495 F2d 1248 Hora v. State of Louisiana
495 F.2d 1248
Albert C. HORA, Petitioner-Appellant,
STATE OF LOUISIANA, Respondent-Appellee.
United States Court of Appeals, Fifth Circuit.
June 12, 1974.
Overton C. Thierry, New Orleans, La. (Court-appointed), for petitioner-appellant.
William J. Guste, Jr., Atty. Gen., Baton Rouge, La., LeRoy A. Hartley, Sp. Counsel, Russell J. Schonekas, New Orleans, La., for respondent-appellee.
Before BROWN, Chief Judge, and WISDOM and MORGAN, Circuit Judges.
In 1968, Appellant pleaded guilty in state court to two charges of attempted aggravated rape-- one pursuant to a 1963 indictment, the other pursuant to a 1968 information and received concurrent 20 year sentences. On the basis of a hearing before and a report from a federal magistrate, the District Court denied Appellant's 2254 habeas corpus petition attacking the pleas on the grounds of coercion and ineffective assistance of counsel.1
Essentially, Appellant alleges that on the advice of counsel, he pleaded guilty to both charges of attempted aggravated rape virtually within minutes after both client and counsel first discovered the very existence of the 1963 indictment for the capital crime. These uncontradicted allegations of both Appellant and appointed counsel (at the time of the pleas) raise more than a colorable claim of ineffective assistance of counsel. See, e.g., Herring v. Estelle, 5 Cir., 1974, 491 F.2d 125; Windom v. Cook, 5 Cir., 1970, 423 F.2d 721; Calloway v. Powell, 5 Cir., 1968, 393 F.2d 886.
We believe that we ought not undertake to consider this issue absent the assurance that we have before us the full facts as they can best be developed. Since the present record leaves us in a state of confusion and uncertainty, we vacate and remand to the District Court for a further inquiry into the circumstances surrounding the 1963 indictment, the 1968 guilty plea and the events which transpired during the intervening period.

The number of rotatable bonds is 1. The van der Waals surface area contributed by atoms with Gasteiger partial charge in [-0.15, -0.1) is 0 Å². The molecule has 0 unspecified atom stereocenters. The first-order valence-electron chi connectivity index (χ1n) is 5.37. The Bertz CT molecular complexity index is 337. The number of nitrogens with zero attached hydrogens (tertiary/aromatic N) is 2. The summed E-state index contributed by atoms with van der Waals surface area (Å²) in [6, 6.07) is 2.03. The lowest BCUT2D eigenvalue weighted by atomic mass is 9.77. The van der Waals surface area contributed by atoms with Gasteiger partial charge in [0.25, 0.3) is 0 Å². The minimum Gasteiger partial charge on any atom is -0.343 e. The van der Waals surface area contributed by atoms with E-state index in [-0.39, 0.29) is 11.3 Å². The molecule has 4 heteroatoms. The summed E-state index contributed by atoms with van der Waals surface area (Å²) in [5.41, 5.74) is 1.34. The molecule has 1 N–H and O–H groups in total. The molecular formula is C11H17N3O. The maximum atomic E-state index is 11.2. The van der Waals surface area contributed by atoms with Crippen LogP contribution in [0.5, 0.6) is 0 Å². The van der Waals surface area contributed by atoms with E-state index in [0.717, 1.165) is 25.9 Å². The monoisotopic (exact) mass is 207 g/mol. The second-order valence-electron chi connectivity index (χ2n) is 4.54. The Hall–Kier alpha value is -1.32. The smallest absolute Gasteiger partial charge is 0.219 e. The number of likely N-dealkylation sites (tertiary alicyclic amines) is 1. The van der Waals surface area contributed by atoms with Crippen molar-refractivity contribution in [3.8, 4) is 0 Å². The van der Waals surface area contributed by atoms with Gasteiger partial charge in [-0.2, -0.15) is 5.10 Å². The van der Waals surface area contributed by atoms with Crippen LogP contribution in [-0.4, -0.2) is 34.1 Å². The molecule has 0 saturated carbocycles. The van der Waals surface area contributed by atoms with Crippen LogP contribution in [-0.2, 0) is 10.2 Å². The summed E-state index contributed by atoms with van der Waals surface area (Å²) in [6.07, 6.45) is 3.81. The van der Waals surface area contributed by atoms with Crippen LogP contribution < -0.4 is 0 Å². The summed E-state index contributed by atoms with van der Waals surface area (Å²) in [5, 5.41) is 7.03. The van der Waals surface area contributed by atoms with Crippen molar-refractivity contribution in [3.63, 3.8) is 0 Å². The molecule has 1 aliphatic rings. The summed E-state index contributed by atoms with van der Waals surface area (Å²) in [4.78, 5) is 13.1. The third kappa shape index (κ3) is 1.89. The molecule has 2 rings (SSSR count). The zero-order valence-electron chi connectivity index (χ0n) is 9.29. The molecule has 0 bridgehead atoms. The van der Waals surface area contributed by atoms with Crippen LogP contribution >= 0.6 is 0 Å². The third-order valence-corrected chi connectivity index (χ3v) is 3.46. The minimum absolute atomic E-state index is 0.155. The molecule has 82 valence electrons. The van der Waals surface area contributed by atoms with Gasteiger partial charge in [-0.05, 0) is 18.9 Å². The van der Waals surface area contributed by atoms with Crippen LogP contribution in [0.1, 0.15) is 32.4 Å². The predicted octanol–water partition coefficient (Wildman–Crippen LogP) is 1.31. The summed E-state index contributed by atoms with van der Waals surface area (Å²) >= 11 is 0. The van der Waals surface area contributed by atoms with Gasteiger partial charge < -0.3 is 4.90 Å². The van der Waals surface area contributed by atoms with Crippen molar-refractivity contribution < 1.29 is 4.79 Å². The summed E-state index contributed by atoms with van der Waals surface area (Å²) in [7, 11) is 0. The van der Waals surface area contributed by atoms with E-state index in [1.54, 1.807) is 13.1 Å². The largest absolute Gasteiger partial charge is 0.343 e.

While the state court records show that an indictment for aggravated rape was returned against Appellant on July 24, 1963, Appellant contends that he was unaware of the existence of this indictment until the day he entered his pleas of guilty in 1968. In the hearing before the federal magistrate, Appellant testified that in 1963 he was arrested for aggravated rape and taken to the police station and held for 72 hours after which he was released and told that no charges were pending against him.
The state appears to contend that it was unable to locate Appellant between 1963 and 1968 and regarded him as a fugitive from justice. The state records indeed show that a 1963 notice of arraignment was returned unserved with the notation that Appellant no longer resided at the address listed.
Appellant testified, however, that although he did move, he left a forwarding address and continued to live in the city of New Orleans under his own name. In addition, he continued to work at the P & J Oyster Company during the entire period from 1963 to 1968. He further testified that he did not leave the city during this time. Appellant offered to present a witness who would testify that he had known Appellant to have worked at the P & J Oyster House from 1961 to 1968. The state stipulated that the witness would so testify.